It’s always been the most reliable vote-winner in British politics, even ahead of bashing foreigners and flinging money at the National Health Service.
But a late-night vote in Westminster last night may have actually paved the way for cheaper beer in pubs, as members of parliament voted to end the so-called ‘beer tie’ system, which forces landlords to buy beer from their parent companies at above-market prices, and stops them from offering competing brews.
That’s the headline-grabbing part, of course. The reality of the situation is, sadly, much less clear. The Beer Tie is only one half of an arrangement under which the parent groups (which have mainly grown out of Britain’s big breweries) offer low property rents, cheap insurance and other centralized services in return.
Under an amendment to the existing law, landlords will now have the right to ask for a rent-only deal, under which they would have the freedom to buy beer from whoever they choose at the best price they can find.
The pub companies were up in arms over the vote Wednesday, saying it would threaten the existence of thousands of pubs up and down the country
Punch Taverns Plc, whose shares fell 12.3% in early trading, warned the amended bill “would have significant adverse consequences for Britain’s community pubs” if it becomes law.
“The government’s own research indicated that breaking the tie would…result in between 700 and 1,400 more pubs closing with 3,700 to 7,000 job losses,” Punch said. It added that it would also lead to reduced investment in pubs, less consumer choice and “higher fixed rents, reduced levels of support and greater risk of failure” for tenants.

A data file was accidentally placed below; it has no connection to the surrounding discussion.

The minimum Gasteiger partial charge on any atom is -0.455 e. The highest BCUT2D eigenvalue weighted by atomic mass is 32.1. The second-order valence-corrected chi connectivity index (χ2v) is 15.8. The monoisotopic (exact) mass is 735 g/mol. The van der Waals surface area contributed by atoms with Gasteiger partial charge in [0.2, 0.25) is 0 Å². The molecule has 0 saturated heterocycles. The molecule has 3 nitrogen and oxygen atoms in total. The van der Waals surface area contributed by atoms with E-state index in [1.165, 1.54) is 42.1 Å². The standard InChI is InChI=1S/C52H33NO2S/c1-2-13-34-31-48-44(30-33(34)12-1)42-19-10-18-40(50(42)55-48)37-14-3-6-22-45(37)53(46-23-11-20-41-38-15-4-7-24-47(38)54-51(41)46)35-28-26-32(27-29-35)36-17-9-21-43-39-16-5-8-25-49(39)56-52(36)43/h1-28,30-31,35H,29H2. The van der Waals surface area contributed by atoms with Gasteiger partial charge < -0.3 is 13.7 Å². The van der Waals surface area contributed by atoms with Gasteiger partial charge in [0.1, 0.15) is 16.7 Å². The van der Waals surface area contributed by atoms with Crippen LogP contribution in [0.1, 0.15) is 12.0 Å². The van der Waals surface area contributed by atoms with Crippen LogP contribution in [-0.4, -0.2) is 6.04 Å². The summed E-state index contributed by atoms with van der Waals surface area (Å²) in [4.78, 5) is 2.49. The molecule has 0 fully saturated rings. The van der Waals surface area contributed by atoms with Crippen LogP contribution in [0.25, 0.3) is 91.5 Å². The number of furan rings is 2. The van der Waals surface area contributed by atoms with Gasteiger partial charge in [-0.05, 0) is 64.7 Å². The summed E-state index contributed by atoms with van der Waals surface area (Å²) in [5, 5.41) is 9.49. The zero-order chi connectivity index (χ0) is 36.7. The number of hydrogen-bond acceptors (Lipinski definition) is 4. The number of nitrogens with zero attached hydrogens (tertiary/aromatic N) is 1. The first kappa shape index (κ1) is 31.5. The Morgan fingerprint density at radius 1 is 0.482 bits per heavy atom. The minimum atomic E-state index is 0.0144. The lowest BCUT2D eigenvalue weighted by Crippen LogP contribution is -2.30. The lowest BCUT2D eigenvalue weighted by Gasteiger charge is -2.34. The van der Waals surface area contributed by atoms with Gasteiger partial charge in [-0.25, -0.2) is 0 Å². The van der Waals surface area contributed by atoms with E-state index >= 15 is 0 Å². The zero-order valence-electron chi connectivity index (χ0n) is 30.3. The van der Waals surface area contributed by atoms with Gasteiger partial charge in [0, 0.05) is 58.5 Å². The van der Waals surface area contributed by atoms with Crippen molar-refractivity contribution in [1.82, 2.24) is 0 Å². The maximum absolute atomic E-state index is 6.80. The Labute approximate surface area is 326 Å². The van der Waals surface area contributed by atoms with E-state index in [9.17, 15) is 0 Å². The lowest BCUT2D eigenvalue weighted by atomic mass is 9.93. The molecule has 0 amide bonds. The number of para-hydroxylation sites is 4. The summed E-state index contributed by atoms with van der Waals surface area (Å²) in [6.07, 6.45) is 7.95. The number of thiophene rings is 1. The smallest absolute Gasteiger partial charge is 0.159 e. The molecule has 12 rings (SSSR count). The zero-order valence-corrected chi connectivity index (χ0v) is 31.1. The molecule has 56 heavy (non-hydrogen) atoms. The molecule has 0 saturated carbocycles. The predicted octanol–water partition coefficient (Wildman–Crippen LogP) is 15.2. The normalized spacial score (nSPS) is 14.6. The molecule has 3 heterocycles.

Enterprise Inns (ETINY), Punch’s biggest rival, called the amendment “disproportionate” and said it would have “serious unintended consequences.” Its shares lost 15% on the news.
By contrast there was rejoicing at the U.K.’s Federation of Small Businesses, which has led a nationwide campaign against the Beer Tie.
FSB chairman John Allan said the vote marked “a historic day for tied publicans who look forward to a more open and competitive marketplace.”
Greg Mulholland, a Liberal Democrat MP who championed the amendment, called the vote “a victory for people power, for commonsense and for fairness and a victory a huge hard pressed publicans and their customers.”
Thousands of pubs closed in the recession that followed the financial crisis, many of them in rural communities where they were the hub of social activity. The Campaign for Real Ale, which supported the motion, says closures were still running at around 30 a week in the first half of this year.
The amendment still needs to go through the House of Lords to become law. The government, which had opposed the amendment and which only lost the vote because dozens of its own MPs revolted, may use the Lords to block the amendment and force another reading in the House of Commons.